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Lowrider: Wikis


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1948 Chevrolet Fleetline "Bomb" from the Viejitos Car Club Orange County

A Lowrider is a car which has had its suspension system modified (with hydraulic suspension) so that it rides as low as possible. Lowriders often have user controlled height adjustable suspension. Lowriders are very often classic cars from the 1950s which rode low to begin with, although large numbers of 1940s and 1960s cars are also modified, and to a lesser degree newer vehicles. The word is also used to refer to those who drive or own such cars. A lowrider will traditionally have many factory offered accessories / options and often many after-market accessories added. As a result of the modifications, many lowriders are not street-legal vehicles.


Description of vehicles

The 1964 Chevy Impala hardtop or convertible is one of the most popular lowriders, and to a lesser extent other 1958-1966 Impalas. Although the 1961–66 Chevrolet Impala is usually sought after by car collectors, vehicles including the 1978–88 GM G-bodies (which includes the Chevrolet Monte Carlo, Buick Regal, Oldsmobile Cutlass Supreme, and Pontiac Grand Prix) and their 1973–77 relatives are usually seen as entry-level lowriders. Although heavy customization of the cars is popular in the lowrider scene, some lowriders pass for restored stock cars, especially those based on 1930s–1960s American cars. In some countries, other cars like the Volvo PV544, Morris Minor, air-cooled VW Beetle, Ford Zodiac, Vauxhall Victor and Vauxhall Cresta (and other cars with Trans-Atlantic styling) are often used as substitutes for American cars. This is generally due to the lack of American car imports, costs or even a desire to build a unique lowrider out of a domestically produced vehicle.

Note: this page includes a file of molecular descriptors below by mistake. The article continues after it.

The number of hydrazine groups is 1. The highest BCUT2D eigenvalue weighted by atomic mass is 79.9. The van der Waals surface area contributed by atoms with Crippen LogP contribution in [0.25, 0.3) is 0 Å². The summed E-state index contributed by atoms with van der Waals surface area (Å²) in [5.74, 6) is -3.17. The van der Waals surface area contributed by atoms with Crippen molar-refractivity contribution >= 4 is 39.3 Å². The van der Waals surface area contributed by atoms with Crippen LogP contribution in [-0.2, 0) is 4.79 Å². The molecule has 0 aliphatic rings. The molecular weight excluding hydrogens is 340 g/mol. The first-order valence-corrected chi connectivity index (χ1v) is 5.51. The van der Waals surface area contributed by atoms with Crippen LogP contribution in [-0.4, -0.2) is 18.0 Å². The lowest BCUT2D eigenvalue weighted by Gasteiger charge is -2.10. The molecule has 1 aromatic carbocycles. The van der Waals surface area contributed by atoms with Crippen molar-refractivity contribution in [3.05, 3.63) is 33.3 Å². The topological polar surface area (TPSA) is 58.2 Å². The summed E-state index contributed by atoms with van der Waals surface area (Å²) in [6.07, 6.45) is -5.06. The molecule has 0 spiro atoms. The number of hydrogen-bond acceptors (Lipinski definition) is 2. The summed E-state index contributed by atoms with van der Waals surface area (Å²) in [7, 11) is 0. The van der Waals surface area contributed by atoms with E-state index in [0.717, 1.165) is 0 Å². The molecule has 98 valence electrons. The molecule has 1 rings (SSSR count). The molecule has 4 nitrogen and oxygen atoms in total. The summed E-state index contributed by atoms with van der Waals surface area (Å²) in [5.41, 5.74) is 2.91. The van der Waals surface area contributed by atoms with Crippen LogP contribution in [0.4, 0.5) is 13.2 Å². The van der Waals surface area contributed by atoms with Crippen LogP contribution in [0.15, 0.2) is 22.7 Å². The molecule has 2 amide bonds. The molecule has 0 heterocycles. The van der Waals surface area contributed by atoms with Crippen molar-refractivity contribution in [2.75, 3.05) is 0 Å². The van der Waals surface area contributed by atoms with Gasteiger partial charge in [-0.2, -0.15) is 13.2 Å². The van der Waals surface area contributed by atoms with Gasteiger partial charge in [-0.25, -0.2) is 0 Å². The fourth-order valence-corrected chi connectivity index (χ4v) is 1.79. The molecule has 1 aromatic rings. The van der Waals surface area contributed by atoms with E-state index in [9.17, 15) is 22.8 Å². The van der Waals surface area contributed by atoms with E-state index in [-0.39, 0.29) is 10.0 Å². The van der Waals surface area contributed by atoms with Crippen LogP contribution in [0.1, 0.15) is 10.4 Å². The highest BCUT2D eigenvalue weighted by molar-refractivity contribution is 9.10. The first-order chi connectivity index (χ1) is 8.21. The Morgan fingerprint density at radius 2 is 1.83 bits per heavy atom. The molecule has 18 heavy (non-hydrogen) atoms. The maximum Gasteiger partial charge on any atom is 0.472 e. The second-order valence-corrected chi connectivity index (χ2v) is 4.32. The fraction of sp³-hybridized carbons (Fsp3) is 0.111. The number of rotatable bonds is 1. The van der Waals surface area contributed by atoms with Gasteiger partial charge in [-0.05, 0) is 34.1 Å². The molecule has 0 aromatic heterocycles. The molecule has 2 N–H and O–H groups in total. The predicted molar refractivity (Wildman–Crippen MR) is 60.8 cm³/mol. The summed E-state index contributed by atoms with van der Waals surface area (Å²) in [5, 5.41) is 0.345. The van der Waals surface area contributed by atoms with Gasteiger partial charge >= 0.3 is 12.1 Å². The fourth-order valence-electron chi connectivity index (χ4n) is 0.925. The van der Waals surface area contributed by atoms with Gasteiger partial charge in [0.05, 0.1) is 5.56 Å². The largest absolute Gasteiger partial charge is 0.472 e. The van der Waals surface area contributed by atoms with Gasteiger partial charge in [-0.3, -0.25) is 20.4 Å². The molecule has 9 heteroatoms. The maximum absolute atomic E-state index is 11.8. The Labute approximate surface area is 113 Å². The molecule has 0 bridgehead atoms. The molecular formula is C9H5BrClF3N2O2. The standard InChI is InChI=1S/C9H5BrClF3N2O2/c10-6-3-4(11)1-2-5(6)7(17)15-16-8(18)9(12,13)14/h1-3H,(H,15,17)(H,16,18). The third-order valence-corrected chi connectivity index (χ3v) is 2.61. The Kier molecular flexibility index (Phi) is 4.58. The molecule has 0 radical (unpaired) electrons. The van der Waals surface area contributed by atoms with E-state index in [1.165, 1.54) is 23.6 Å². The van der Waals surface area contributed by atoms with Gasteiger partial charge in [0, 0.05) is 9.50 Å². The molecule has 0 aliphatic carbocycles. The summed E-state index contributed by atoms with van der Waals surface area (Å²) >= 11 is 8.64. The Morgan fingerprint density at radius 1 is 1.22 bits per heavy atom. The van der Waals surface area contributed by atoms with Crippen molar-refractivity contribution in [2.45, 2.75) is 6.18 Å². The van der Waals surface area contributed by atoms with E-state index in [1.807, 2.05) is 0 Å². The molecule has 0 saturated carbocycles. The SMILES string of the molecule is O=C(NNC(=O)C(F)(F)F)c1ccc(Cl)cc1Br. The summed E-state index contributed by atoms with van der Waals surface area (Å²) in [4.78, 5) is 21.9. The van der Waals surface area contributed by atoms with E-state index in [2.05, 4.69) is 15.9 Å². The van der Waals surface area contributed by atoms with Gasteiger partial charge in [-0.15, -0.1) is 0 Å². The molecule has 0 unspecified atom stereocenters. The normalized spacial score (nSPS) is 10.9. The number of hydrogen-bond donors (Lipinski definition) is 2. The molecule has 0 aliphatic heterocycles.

A 1938 "Sharknosed" Graham as a bomb lowrider, which easily passes for a restored stocker.

Lowrider exteriors range from conservative enough to pass for a restored stocker to outright beautiful. The more conservative often feature period accessories such as sun visors, fender skirts, bug deflectors and swamp coolers, along with factory options available at the time. Interiors will often appear as if they came from the factory, with sound systems being hidden so as not to spoil the original look of the car.

The more outrageous exteriors typically feature expensive custom paintjobs that consist of several thin layers of different colors, metal oxide flake or pearl flake, clear coat, metal leaf, airbrushed murals or script, pinstripes, flames or any other hand-painted graphics, or any combination of the above. Lowriders traditionally feature small gold or chrome spoke wheels (able to tuck beneath the wheel well and allow the lowest ride height, but which can look out of proportion when the car is raised to stock ride height), with or without knockoffs and whitewall tires (though steels and period or factory hubcaps were also common on cars built up until 1959). Other Traditional Lowrider wheels are Astro Supremes, Cragers, Tru spokes, Crowns, Daytons and Zeniths all with 5.20 tires ; which were used during the 1970s and early 1980s . Other common custom exterior enhancements are; rear wheel skirts, extensive use of chrome or gold, antennas or fins and continental tire kits (a full matching spare tire on display in a rear bumper case). The most detailed vehicles have engine, exhaust and performance modifications and/or beautifications.